Thursday, 24 February 2005
We give you the verdict on the latest must-have RPG for the PS2. Head on in.
I think that we’re all in agreement that Disgaea has been quite simply the most impressive and pleasurable RPG gaming experience on the PS2. Perhaps even going as far as to say the greatest across all the current next generation formats. We've not been to blessed in recent years with quality RPG action. Final Fantasy X disappointed as much as it pleasured, and the less said about Suikoden IV the better. Nippon Ichi (the developers behind Disgaea, and the subject of this review, Phantom Brave) have only recently found their creative talents finding themselves to our shores. And by golly, aren’t we glad they have.
Disgaea was popular among many gamers due to the sheer vast number if things that you’re able to do. The game could quite literally take 400+ hours of total game time to actually fully complete each and every avenue that Nippon Ichi saw fit to include. I mean, not many games can claim that they give you the opportunity to battle inside the world that exist inside each weapon and item in your inventory in order to up the particular items stats. But offer that Disgaea did.
On first glances, you’re expecting nothing more than a straight sequel of sorts when you pop Phantom Brave into your PS2. The simple (but gorgeous) 2D graphics are there in abundance. The ability to progress your party to incredible levels of power. The fantastic voice acting that fits each character superbly.
But with the aesthetics being merely 2D, you’d be somewhat forgiven if you’d expect a poor graphical display. Admittedly, the in game graphics aren’t anything particularly special. The animation and detail on each character is very impressive, but the overall affect doesn’t equal something that’s going to cause your pals who aren’t into the pursuit of gaming to let their jaws drop to their feet. But the special attacks, oh the special attacks are something else. Your treated to an astonishing graphical feast for your eyes to peruse over when you have the opportunity to make use of one of these more outlandish moves. But for once, the feats doesn’t stop with merely your eyes. Your ears get as big a treat. While the Prinny’s of Disgaea may be sadly missed, the voice acting, and the subtle humour it’s filled with is something else. Plus us PAL gamers are treated to a bonus soundtrack CD with the game, so we can replay our favourite musical moments time and time again.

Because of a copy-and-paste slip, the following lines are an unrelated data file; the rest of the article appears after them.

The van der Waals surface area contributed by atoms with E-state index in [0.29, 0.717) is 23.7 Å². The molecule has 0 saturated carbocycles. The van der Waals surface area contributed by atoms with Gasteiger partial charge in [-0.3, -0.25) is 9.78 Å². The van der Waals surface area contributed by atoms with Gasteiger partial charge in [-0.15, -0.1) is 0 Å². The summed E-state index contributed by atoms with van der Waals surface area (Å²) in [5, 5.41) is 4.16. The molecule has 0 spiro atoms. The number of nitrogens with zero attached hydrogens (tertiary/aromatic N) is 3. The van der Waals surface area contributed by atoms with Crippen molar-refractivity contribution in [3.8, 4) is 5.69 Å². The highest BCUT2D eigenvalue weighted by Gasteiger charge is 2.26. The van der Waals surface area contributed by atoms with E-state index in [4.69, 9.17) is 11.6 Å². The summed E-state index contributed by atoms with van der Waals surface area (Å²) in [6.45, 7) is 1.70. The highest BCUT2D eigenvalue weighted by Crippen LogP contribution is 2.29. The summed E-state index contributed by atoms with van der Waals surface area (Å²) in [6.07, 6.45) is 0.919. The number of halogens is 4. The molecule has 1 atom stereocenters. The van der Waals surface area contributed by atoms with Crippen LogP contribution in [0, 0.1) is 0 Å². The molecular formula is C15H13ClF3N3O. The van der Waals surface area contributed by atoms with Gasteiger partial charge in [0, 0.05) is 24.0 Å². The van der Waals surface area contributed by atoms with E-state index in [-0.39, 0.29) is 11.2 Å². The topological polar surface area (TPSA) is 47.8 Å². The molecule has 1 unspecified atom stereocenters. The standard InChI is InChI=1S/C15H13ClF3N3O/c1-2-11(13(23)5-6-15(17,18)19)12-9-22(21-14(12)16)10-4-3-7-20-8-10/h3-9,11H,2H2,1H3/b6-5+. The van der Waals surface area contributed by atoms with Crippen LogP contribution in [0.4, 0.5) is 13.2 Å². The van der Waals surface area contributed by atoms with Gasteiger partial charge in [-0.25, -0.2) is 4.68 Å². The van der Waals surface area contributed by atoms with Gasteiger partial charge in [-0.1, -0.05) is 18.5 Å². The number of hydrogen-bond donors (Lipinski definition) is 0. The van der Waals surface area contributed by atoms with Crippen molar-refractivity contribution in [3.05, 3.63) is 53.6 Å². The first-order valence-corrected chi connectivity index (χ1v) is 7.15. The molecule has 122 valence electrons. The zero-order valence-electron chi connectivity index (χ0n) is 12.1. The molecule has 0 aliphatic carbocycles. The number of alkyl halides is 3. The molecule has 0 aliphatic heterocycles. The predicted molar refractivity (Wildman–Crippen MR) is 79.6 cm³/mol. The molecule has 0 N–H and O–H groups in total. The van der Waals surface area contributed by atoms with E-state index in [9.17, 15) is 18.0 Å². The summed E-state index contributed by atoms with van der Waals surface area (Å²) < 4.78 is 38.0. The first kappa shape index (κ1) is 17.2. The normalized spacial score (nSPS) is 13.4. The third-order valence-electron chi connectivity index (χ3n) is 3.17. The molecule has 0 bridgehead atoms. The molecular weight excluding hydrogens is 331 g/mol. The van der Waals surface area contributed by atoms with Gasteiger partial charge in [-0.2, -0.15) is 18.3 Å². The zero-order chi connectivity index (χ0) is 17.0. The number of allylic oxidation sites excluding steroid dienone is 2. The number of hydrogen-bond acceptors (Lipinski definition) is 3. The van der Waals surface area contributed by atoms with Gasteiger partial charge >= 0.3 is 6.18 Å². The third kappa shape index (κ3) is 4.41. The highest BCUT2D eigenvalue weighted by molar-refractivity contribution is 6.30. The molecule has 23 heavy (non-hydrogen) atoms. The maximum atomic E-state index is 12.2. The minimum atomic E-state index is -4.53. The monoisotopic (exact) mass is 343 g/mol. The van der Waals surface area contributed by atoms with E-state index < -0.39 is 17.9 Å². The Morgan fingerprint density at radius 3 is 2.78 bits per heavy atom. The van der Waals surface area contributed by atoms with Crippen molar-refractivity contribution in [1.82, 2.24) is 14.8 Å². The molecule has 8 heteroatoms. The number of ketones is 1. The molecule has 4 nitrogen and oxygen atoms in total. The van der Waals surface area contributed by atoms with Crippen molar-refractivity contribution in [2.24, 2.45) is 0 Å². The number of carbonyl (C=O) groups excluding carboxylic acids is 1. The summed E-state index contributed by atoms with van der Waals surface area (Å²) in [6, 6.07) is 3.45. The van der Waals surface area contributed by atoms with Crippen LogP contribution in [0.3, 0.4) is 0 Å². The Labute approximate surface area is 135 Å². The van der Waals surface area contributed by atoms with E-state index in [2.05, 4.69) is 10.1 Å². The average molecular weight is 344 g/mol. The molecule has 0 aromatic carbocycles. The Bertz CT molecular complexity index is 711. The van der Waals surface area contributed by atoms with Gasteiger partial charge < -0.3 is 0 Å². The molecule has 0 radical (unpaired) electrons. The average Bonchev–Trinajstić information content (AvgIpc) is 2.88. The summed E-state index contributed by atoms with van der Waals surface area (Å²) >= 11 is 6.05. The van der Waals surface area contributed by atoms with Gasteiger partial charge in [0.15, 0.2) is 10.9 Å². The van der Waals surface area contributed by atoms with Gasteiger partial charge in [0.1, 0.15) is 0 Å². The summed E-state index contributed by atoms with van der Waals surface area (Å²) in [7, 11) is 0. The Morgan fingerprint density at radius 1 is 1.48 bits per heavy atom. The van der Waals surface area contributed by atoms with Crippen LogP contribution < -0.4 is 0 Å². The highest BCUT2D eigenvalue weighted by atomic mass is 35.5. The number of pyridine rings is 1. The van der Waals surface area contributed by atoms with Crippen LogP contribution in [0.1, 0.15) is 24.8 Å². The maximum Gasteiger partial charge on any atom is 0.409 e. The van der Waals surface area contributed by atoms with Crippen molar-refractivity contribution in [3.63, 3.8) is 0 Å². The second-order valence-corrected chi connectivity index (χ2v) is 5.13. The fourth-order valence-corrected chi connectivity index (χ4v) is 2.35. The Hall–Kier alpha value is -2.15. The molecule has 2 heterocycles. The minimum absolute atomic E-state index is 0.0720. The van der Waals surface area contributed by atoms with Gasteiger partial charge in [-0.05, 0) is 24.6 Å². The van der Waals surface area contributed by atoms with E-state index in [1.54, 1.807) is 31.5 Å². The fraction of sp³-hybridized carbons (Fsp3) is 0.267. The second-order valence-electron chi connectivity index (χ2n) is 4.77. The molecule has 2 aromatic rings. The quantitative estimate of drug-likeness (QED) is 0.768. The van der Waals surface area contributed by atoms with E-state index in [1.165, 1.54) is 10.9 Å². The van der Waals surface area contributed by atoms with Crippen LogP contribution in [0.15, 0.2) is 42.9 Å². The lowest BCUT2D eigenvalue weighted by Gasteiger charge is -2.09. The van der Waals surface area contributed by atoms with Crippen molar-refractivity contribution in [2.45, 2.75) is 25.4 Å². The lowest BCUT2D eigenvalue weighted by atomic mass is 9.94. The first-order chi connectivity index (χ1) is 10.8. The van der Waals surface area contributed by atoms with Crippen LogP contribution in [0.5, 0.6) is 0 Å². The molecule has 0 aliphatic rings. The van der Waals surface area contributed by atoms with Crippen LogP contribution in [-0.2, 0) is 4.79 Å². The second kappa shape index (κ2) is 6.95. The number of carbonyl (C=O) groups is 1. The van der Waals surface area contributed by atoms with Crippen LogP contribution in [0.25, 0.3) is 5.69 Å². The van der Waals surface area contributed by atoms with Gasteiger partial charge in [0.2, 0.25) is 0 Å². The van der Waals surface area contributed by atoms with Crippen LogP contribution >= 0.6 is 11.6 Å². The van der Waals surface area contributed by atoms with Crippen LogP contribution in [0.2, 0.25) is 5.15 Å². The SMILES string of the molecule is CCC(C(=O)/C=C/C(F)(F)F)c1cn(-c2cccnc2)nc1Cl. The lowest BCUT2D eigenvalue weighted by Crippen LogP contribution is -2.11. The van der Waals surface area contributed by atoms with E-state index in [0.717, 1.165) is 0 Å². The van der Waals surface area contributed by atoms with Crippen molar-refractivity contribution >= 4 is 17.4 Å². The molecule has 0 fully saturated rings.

In a change from Disgaea, the grid based movement system has been completely removed. You know have a certain number of points with which to move with at each turn, and a certain area you can attack into at the end of each turn. Despite the confusion at first thanks to the removal of the stabilisers that is the grid based system, it becomes quite the fantastic way to move around the area of each level. It's one of those features that you can fully compare to another game currently on the market. It's sort of a mixture of aspects, ranging from sources such as Grandia II, to Final Fantasy.
The game itself plays across as a number of scenario’s (20 to be exact). That may not sound like too great a number, but be assured that Phantom Brave will last you a fair old while. The story itself is somewhat, odd shall we say. Marona is a 13 year old with a special ability. She has ability to communicate with phantoms. Utilising this strange and unique ability, she traverses the land with “Ash the Phantom” in order to “resolve disputes around the world”. Okay so it may be the most wildly in depth storyline, but the simple fact is that not only is it enjoyable, it does encourage you to keep progressing. The subtle humour thats much abundant throughout the entire length of the game, as well as the well structured characters that have a suprising level of depth add greatly to the overall package.
But it’s during battle where the real pleasure takes place. The area your placed in to which you’ll make bloody war is a simple sand box of creativity. You make good use of each and every single object (with your Phantom’s, or in a literal sense) to give you an advantage. The huge depth of strategy that you can employ during each battle is somewhat immense, and you’ll be hard pressed to not find yourself quite weighed down with ideas in your head and how you think they would play out. With the random generated dungeons in which you’ll make battle, you’ll never have one battle pan out the same way. Plus the fantastic tutorial you’ll be offered with allows you to get the grips with the games basics straight away, giving more time to coming up with grand strategic plans.
Just like Disgaea, Phantom Brave is an innovative, and superb gaming experience from start to finish. While building up characters to obscenely high numbered levels may not be to everyone’s taste, the simple enjoyment gathered from taking Phantom Brave for a whirl is difficult to beat. Hopefully a few more of you will look past the “cutesy” appearance, and fall in love with a game that doesn’t star some cookie-cutter gritty hero. Just give Phantom Brave a chance. You may need to put in a great amount of effort to gain true understanding to the deep complexities of the game itself, but I do urge you all to give Phantom Brave at least a chance between more higher profile purchases. You’ll thank me for it.